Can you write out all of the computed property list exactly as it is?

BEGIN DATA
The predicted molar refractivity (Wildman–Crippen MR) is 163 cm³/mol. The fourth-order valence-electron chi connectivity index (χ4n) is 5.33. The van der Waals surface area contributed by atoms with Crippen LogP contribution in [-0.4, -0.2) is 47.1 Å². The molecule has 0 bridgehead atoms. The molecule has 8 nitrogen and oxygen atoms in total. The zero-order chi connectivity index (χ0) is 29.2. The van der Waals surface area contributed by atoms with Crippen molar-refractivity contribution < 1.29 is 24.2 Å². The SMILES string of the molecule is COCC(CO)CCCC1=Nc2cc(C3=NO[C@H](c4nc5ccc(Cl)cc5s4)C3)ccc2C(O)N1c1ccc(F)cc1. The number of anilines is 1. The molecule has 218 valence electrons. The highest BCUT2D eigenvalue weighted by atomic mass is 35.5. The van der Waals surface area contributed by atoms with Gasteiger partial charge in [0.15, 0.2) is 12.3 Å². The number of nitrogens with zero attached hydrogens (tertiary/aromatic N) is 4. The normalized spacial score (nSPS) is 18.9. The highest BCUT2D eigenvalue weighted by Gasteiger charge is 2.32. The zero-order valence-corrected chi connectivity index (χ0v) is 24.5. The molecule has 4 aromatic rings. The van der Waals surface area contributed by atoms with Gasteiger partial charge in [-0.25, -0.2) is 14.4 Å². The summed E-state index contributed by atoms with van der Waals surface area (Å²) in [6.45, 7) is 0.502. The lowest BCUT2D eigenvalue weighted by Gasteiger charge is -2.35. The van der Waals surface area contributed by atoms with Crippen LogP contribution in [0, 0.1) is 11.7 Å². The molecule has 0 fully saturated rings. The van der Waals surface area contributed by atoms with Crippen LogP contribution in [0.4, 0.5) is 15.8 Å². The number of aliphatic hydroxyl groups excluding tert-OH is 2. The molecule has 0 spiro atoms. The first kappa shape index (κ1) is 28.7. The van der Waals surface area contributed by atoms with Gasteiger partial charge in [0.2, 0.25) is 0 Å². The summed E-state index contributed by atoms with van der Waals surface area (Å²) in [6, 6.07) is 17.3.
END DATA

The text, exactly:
The predicted molar refractivity (Wildman–Crippen MR) is 163 cm³/mol. The fourth-order valence-electron chi connectivity index (χ4n) is 5.33. The van der Waals surface area contributed by atoms with Crippen LogP contribution in [-0.4, -0.2) is 47.1 Å². The molecule has 0 bridgehead atoms. The molecule has 8 nitrogen and oxygen atoms in total. The zero-order chi connectivity index (χ0) is 29.2. The van der Waals surface area contributed by atoms with Crippen molar-refractivity contribution < 1.29 is 24.2 Å². The SMILES string of the molecule is COCC(CO)CCCC1=Nc2cc(C3=NO[C@H](c4nc5ccc(Cl)cc5s4)C3)ccc2C(O)N1c1ccc(F)cc1. The number of anilines is 1. The molecule has 218 valence electrons. The highest BCUT2D eigenvalue weighted by atomic mass is 35.5. The van der Waals surface area contributed by atoms with Gasteiger partial charge in [0.15, 0.2) is 12.3 Å². The number of nitrogens with zero attached hydrogens (tertiary/aromatic N) is 4. The normalized spacial score (nSPS) is 18.9. The highest BCUT2D eigenvalue weighted by Gasteiger charge is 2.32. The zero-order valence-corrected chi connectivity index (χ0v) is 24.5. The molecule has 4 aromatic rings. The van der Waals surface area contributed by atoms with Gasteiger partial charge in [-0.25, -0.2) is 14.4 Å². The summed E-state index contributed by atoms with van der Waals surface area (Å²) in [6.45, 7) is 0.502. The lowest BCUT2D eigenvalue weighted by Gasteiger charge is -2.35. The van der Waals surface area contributed by atoms with Crippen LogP contribution in [0, 0.1) is 11.7 Å². The molecule has 0 fully saturated rings. The van der Waals surface area contributed by atoms with Crippen LogP contribution in [0.4, 0.5) is 15.8 Å². The number of aliphatic hydroxyl groups excluding tert-OH is 2. The molecule has 0 spiro atoms. The first kappa shape index (κ1) is 28.7. The van der Waals surface area contributed by atoms with Gasteiger partial charge in [0.2, 0.25) is 0 Å². The summed E-state index contributed by atoms with van der Waals surface area (Å²) in [6, 6.07) is 17.3.